The þing - Stoorwurm

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The Inspiration - The Story
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Story of Assipattle and the Stoor Worm

There was once, a long, long time ago, a farmer who lived in a fine farm called Leegarth. It lay in a lovely green valley surrounded by hills, and a crystal clear stream danced for joy as it ran past the house. The farmer was not a wealthy man, and he and his wife and seven sons worked hard to put bread on the table.
Well, that’s not strictly true, you see the man and his wife and the six oldest sons worked hard, but the youngest son did nothing but lie by the side of the fire raking through the ashes. His clothes were covered with ashes, and when he did venture outside, the ash blew from him like smoke from a bonfire. His family called him Assipattle, the ash raker, and his mother and father would look on him with sad eyes and shake their heads, but his older brothers hated him for his laziness, and they would kick him as they went out the door to their work. But Assipattle didn’t mind, because he was a dreamer and he had the heart of a poet. He told great stories in which he was the hero who killed dragons and carried off fair maidens, but this only made his brothers hate him even more.
One day a terrible thing happened – the Stoor Worm arrived at the coast of the land where Assipattle lived. This was the most evil of all the monsters that plagued mankind; a huge sea serpent that was so big that he had curled himself right around the world. Whenever he moved he caused tidal waves and earthquakes, and his foul breath was poisonous, killing every living thing that it touched. He could sweep whole towns into his great mouth with his huge forked tongue, and eat all the people that were in them just as easily as it is for us to blink an eye. What was worse, the Stoor Worm had started to yawn, which did not mean that he was tired; it meant that he was hungry and needed to be fed.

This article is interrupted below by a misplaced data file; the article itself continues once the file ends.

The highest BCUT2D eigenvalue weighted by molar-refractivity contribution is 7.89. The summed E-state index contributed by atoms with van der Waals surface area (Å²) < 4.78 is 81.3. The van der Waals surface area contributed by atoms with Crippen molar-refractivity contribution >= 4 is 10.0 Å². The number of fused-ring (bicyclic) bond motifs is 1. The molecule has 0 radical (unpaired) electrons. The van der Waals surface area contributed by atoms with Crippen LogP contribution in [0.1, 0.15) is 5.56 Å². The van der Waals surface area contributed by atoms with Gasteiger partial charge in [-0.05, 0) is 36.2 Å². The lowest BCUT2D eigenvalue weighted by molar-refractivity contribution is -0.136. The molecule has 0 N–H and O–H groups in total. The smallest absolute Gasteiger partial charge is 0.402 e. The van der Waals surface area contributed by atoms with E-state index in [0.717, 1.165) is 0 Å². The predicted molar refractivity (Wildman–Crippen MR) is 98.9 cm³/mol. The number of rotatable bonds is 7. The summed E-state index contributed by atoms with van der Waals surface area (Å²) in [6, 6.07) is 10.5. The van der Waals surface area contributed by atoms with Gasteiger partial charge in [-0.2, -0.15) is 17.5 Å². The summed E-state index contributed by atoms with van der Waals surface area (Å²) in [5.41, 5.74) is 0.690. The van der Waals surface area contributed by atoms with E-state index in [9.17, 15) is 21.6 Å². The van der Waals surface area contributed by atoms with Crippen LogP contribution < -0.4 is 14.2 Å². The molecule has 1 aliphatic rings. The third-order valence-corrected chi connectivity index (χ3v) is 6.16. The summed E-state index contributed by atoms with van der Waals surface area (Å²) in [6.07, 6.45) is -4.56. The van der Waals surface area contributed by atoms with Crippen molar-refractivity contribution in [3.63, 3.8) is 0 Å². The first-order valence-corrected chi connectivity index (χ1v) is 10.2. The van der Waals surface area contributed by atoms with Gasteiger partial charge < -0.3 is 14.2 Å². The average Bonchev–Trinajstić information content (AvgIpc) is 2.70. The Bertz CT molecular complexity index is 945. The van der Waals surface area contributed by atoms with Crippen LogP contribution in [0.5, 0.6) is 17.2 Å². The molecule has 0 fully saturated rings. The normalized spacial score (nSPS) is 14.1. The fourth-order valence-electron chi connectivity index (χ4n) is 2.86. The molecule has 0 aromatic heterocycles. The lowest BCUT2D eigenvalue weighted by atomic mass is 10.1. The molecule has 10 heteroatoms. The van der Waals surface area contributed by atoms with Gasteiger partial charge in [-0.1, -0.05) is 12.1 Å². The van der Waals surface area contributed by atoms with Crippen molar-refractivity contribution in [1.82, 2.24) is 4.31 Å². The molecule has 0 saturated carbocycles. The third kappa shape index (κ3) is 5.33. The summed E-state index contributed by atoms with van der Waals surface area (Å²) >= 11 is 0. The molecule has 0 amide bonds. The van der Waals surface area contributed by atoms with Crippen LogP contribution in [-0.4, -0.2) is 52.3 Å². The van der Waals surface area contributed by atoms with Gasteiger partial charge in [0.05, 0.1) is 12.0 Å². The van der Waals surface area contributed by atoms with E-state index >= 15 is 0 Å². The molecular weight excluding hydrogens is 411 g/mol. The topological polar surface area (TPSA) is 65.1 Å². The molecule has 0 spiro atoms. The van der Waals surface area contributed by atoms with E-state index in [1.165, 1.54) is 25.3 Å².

The king who lived in the great castle on top of the hill gathered together all his wisest advisers to try to find out what could be done to save the kingdom from destruction. Not one of them had any idea as to what could be done, but one of them suggested that they seek the advice of the old wizard who lived on the slopes of the mountain. The king sent his heralds to fetch the old wizard, who eventually arrived to offer the king his help. He was a very old man, yet he was still tall for his years. He wore a long robe of powder blue cloth and in his hand he held a staff. His long hair was as white as a snowdrift, and his beard hung down to his knees. The king asked him what should be done to save his kingdom from the destruction of the Stoor Worm, and the wizard thought for a long time, stroking his great white whiskers as he pondered the situation. He then spoke in a deep, clear voice.
‘Your majesty, the Stoor Worm has grown old, and he has in his time been all around the world eating all sorts of exotic people, but now in his old age he has developed a… sweet tooth. I believe that if you were to feed him seven young maidens for his breakfast every Saturday morning, then the Stoor Worm would spare your kingdom.'
It was agreed that this should be done, and every Saturday morning seven young maidens were bound hand and foot and placed on a flat rock in front of the Stoor Worm’s head. When the first rays of the morning sun touched the Stoor Worm’s eyes it yawned seven great yawns, then it thrust out its long tongue and ate the first thing it touched. It picked up the seven maidens one-by-one between the forks of its tongue and popped them into its mouth like juicy sweet berries.
One Saturday morning Assipattle and his family went to see the Stoor Worm eat his terrible breakfast. The old man went grey with horror as he watched the kingdom’s finest girls being eaten.
‘There will soon be no more girls left in the kingdom,’ he wailed, ‘and who will be left to marry my sons? If they don’t find wives and have children, then who will look after us in our old age?’
‘Don’t worry father,’ said Assipattle, ‘I will fight and kill the Stoor Worm.’
His brothers laughed when they heard this, and they drove him away by throwing stones and earth at him.